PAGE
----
Outside of its own workforce, Bowman noted that the company has committed $25 million to connect Black and Hispanic individuals to job opportunities in growth industries and, in turn, support long-term economic health in local communities. The commitment includes partnerships with 11 community colleges that serve predominantly Black and Hispanic students as well as 10 Historically Black Colleges and Universities and 11 Hispanic Serving Institutions. In its 2021 Annual Report, Bank of America reported having already allocated this money as part of larger reporting against its $1.25 billion racial equity commitment.

Focus on ‘both and’ – recruitment and retention

Bowman emphasized, however, that these efforts don’t stop at hiring and recruiting. “It’s about creating a workforce that looks like the world we live in across every level, including senior leadership. It’s about creating an environment where people don’t feel like they need to be someone else from the time they walk into work to the time they leave. And it’s about equity,” she said. “It’s about creating processes that diminish bias, allow you to promote within, generate more inclusion in our everyday practices from the time you hire, how you onboard, how you conduct calibrations, how you retain talent, how you recognize talent and how talent leads your organization.”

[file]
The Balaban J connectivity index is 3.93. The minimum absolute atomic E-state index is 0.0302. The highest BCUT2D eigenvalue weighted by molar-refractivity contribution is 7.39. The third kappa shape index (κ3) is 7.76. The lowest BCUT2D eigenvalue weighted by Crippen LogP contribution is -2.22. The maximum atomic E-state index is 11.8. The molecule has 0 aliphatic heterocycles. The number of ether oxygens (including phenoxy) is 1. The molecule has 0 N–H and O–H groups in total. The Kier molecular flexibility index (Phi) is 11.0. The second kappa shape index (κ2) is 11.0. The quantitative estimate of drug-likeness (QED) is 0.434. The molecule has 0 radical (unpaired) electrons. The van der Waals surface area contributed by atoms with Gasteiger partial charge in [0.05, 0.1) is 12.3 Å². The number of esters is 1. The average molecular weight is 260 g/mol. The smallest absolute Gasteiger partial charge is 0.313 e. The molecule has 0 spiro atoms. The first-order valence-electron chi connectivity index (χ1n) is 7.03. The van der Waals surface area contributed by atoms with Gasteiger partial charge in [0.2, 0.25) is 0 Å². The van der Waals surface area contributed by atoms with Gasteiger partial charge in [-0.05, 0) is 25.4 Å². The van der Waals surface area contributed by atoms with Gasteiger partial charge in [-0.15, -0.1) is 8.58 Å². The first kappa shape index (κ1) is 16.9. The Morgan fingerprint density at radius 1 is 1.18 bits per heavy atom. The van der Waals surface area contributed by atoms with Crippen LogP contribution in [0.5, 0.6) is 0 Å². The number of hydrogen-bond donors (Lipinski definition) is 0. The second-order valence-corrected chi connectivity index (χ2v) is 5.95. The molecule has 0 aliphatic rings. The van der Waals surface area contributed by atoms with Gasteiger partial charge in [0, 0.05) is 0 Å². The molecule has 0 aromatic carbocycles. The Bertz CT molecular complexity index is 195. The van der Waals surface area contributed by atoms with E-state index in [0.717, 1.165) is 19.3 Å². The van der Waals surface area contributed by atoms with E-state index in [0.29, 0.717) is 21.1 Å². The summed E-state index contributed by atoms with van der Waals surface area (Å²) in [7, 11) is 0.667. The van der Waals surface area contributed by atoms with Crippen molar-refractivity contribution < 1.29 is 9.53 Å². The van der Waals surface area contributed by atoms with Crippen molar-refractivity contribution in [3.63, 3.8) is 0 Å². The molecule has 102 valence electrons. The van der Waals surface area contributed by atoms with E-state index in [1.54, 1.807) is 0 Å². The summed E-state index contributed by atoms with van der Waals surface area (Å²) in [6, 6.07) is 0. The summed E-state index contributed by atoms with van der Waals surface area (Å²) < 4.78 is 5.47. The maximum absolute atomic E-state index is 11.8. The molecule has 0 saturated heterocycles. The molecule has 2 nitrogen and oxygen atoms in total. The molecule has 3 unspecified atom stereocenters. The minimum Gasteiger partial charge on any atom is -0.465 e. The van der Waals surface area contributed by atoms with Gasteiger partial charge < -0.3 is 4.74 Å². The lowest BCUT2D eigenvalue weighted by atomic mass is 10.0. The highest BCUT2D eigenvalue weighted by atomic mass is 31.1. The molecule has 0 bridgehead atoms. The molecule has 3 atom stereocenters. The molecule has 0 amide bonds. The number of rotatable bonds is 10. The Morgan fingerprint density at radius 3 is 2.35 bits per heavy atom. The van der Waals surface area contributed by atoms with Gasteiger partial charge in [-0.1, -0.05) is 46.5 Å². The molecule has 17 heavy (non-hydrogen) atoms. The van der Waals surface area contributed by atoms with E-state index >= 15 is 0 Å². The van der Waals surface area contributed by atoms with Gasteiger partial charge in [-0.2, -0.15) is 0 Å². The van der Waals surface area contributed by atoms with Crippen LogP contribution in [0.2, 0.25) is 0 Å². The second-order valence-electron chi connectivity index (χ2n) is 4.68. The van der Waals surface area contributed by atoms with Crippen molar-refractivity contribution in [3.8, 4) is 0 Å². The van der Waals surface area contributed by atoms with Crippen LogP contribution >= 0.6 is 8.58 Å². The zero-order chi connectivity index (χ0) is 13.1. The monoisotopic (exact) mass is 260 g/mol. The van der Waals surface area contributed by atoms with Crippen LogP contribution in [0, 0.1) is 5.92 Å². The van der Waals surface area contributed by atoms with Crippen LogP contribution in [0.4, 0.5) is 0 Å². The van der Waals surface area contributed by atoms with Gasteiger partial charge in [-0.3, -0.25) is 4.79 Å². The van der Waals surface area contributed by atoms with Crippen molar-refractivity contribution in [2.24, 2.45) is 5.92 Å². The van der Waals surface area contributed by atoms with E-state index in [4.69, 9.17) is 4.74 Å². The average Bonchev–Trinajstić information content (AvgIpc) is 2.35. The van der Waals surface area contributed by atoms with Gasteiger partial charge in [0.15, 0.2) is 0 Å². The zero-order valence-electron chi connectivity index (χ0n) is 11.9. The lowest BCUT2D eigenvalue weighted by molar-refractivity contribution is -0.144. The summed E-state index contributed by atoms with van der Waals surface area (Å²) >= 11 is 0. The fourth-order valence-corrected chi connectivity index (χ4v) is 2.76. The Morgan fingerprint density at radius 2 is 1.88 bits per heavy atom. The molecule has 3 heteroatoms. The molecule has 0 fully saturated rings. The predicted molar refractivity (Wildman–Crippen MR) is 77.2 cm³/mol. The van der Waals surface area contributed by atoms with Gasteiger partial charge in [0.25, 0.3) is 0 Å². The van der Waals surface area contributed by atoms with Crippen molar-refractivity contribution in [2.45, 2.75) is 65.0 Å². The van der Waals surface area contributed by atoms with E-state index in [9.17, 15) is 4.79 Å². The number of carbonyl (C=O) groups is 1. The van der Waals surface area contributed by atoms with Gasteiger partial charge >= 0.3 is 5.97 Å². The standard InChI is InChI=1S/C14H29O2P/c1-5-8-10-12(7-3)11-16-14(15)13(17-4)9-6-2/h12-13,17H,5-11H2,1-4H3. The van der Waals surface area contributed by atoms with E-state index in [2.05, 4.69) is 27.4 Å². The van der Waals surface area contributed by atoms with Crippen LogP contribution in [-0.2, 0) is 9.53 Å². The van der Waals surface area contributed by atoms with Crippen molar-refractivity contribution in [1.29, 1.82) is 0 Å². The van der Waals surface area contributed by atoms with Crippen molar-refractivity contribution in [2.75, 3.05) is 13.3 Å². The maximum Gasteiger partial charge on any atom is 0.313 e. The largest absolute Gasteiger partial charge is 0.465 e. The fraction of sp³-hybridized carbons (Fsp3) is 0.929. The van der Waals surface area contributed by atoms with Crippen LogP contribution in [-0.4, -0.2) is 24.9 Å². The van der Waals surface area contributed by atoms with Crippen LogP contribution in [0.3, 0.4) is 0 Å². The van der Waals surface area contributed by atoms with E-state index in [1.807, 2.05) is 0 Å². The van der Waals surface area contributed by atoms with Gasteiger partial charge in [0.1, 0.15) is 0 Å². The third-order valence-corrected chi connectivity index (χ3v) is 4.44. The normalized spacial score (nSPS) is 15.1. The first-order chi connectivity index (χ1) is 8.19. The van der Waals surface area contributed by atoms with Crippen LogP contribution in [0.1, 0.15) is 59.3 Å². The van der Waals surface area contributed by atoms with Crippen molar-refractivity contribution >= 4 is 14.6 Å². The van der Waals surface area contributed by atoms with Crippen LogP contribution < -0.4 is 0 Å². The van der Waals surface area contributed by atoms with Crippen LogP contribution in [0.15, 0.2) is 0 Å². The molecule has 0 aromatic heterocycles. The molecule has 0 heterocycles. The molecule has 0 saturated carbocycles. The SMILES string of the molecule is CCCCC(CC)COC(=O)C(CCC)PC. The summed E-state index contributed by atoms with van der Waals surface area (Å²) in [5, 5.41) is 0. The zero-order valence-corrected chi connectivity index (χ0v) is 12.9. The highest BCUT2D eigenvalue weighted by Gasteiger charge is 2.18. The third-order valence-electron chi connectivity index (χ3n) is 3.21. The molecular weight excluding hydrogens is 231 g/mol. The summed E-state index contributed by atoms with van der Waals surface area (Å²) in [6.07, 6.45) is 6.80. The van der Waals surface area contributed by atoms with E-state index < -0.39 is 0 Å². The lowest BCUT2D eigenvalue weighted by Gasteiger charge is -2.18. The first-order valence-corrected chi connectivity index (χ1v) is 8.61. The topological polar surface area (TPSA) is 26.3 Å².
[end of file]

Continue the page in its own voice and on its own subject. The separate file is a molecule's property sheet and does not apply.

Bowman sees efforts like Bank of America’s commitment to raise its starting hourly wage to $25 by 2025 as crucial to creating an environment where equity is prioritized and, in turn, employees are motivated to stay. She raised the bank’s dedication to gender and racial pay equity, and reported near-equal pay ratios at over 99%, as another example of how equity can and should go beyond hiring and representation targets.

And, as Bank of America continues to put commitments that reinforce equity and upward mobility into practice, Bowman is eyeing both ambition and flexibility in how the company takes action. “You can celebrate impact and hold yourself accountable in areas where progress isn’t as strong,” she said. To her, this focus on data, accountability, and transparency also leaves room for companies to learn from each other. “When setting your strategy, look at what your peers are doing, look outside your industry and share your own best practices.”

The 2022 Workforce Equity and Mobility Ranking was funded by the Annie E. Casey Foundation. We thank the Foundation for its support. The findings and conclusions presented here are those of the authors alone, and do not necessarily reflect the opinions of the Foundation.

To learn more about how Bank of America and other companies are putting these best practices into action, explore our full 2022 Workforce Equity and Mobility Ranking and complementary Issue Brief. For more information on how we’re engaging with the country’s largest employers on these issues, reach out to our team at